recall that a + Q = 1, and find the long-run growth rate of physical 
output 



-16- 



g x - g s (21) 



Differentiate (6) with respect to time, use (20), and find the 
long-run growth rate of the real wage rate 



«w/P ■ g a /a (22) 



Differentiate (10) with respect to time, use (21), and find the 
long-run growth rate of the physical marginal productivity of capital 
stock 



g< = (23) 



As we recall from the definition (11), g was one part of the 
definition of the real rate of interest. To solve for the other part, 
insert (1) into (16), differentiate with respect to time, use (21), 
and find the long-run rate of inflation 



gp = § M + g v " g s (24) 



where g stands for the solution (20) 



-17- 

We have found our natural rate X to be absent from all our long- 
run growth rates (20) through (24). But might it be present in the 
long-run levels at which our variables are growing? We shall see. 

2 . Real Rate of Interest 

To solve for the long-run level of the real rate of interest 
insert (13) and (14) into (15), divide any nonzero X away, and find 



Bg q 

P - — (25) 

1 - c 



where g stands for our solution (20). Our solution (25) has no X in 
it: the long-run real rate of interest is invariant with the natural 
rate X of employment. Differentiating our solution (25) with respect 
to time, we find it to be stationary — as we assumed in Sec. I, 9 above. 



-18- 
3 . Physical Capital Stock 

To solve for the long-run level of physical capital stock insert 
(8) and (25) into (12) and find 



. l/o 
1 - c 

S = (a ) XF (26) 

g S 



where g„ stands for our solution (20). Our solution (26) does have X 
in it: the long-run physical capital stock is in direct proportion to 
the natural rate X of employment. Differentiating our solution (26)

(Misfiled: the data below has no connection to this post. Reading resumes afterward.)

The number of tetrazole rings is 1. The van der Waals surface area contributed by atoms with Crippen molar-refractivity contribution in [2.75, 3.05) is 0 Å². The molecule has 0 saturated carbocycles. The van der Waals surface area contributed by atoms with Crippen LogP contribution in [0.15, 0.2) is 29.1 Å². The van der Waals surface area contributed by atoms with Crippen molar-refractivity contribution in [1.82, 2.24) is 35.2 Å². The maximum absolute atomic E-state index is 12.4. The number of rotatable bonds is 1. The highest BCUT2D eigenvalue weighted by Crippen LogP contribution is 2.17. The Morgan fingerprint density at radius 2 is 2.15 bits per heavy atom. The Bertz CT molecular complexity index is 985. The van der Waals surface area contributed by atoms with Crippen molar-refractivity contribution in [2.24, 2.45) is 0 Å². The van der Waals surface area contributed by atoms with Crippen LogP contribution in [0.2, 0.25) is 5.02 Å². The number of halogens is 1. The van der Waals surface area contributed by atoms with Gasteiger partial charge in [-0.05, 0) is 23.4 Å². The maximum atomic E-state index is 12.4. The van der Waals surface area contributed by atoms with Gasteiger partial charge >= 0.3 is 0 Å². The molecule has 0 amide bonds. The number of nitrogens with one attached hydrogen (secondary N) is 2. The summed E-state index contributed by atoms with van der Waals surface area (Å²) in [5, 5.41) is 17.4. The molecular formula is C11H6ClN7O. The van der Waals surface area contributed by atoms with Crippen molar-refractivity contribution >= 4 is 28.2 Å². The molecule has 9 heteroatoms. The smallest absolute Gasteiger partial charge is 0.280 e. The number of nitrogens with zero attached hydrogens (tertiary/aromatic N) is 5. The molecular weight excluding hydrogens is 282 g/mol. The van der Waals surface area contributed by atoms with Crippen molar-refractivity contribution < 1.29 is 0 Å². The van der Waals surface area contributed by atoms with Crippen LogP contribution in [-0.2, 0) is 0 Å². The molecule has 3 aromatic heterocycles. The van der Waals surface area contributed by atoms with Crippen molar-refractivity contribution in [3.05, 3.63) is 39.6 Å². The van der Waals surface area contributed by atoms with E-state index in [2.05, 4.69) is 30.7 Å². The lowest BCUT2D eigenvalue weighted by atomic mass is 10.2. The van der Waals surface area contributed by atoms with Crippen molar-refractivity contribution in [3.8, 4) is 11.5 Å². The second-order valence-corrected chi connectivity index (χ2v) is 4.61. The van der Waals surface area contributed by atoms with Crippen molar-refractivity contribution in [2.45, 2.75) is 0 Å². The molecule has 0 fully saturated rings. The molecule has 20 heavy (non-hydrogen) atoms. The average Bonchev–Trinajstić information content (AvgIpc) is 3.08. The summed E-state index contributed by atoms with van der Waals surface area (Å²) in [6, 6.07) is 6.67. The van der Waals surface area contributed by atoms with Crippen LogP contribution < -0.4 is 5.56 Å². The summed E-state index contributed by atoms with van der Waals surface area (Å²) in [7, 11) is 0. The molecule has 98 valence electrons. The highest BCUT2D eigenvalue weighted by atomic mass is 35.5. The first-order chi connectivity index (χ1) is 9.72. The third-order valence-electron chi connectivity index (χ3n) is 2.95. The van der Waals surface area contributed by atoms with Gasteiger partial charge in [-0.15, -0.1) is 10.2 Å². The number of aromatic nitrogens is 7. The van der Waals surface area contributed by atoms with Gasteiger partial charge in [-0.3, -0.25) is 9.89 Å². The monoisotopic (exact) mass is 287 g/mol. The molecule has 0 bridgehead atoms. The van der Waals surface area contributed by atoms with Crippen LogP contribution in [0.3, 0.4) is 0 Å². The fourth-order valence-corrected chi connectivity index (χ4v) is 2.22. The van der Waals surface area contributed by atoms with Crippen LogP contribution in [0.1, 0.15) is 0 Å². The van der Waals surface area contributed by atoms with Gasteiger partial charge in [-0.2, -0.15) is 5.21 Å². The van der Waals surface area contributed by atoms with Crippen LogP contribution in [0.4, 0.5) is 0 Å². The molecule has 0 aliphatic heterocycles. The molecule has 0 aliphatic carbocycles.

with respect to time, we find it growing at the rate (20), invariant 
with X — as it should. 

4. The Real Wage Rate 

To solve for the long-run level of the real wage rate insert (26) 
into the short-run level (6) and find 



-19- 

B/o 

- = aa i/a ( ) (27) 

P 2 



where g stands for our solution (20). Our solution (27) has no X in 
it: the long-run real wage rate is invariant with the natural rate X 
of employment. Differentiating our solution (27) with respect to time, 
we find it growing at the rate (22), invariant with X — as it should. 

5. Physical Output 

To solve for the long-run level of physical output insert (26) 
into the short-run level (8) and find 



. i 1 - c B/o 
X = a ' ( ) XF (28) 

g S 



where g stands for our solution (20). Our solution (28) does have X 
in it: the long-run physical output is in direct proportion to the 
natural rate X of employment. Differentiating our solution (28) with 
respect to time, we find it growing at the rate (21), invariant with 
X — as it should. 



-20- 



III. CONCLUSION 



We have found a stark, contrast between the short-run and the long- 
run scope for wage policy. The simple mathematics of the contrast is 
this. 

In our real wage rate (6) neither a, a, 6, nor F is a function of 
the natural rate X. Physical capital stock S may or may not be. In 
general differentiate the natural logarithm of (6) with respect to X 
and find the elasticity of the real wage rate with respect to the 
natural rate X to be 



31og (w/P) 31og S 

S = - 8 + 6 — (29) 

31og e X 31og e X 



In the short run physical capital stock S can be considered a 
constant depending on nothing: 



Slog S 

— = (30) 

31og X 



-21- 

Insert (30) into (29) and find the latter collapsing into - 8: 
labor can have a 8 percent higher real wage rate by accepting a one 
percent lower natural rate X of employment. 

By contrast, in the long run physical capital stock. S cannot be 
considered a constant but is a variable to be solved for. When we 
solved for it we found (26) whose elasticity with respect to X was 



31og S 

— = 1 (31) 

31og e X 



Insert (31) into (29) and now find the latter collapsing into 
-8+8=0: labor can have a no higher real wage rate by accepting a 
lower natural rate X of employment. 

In plain English the reason for the stark contrast is that in the 
long run the levels (26) and (28) of capital stock and output simply 
adjust to X and are correspondingly lower: the economy is impover-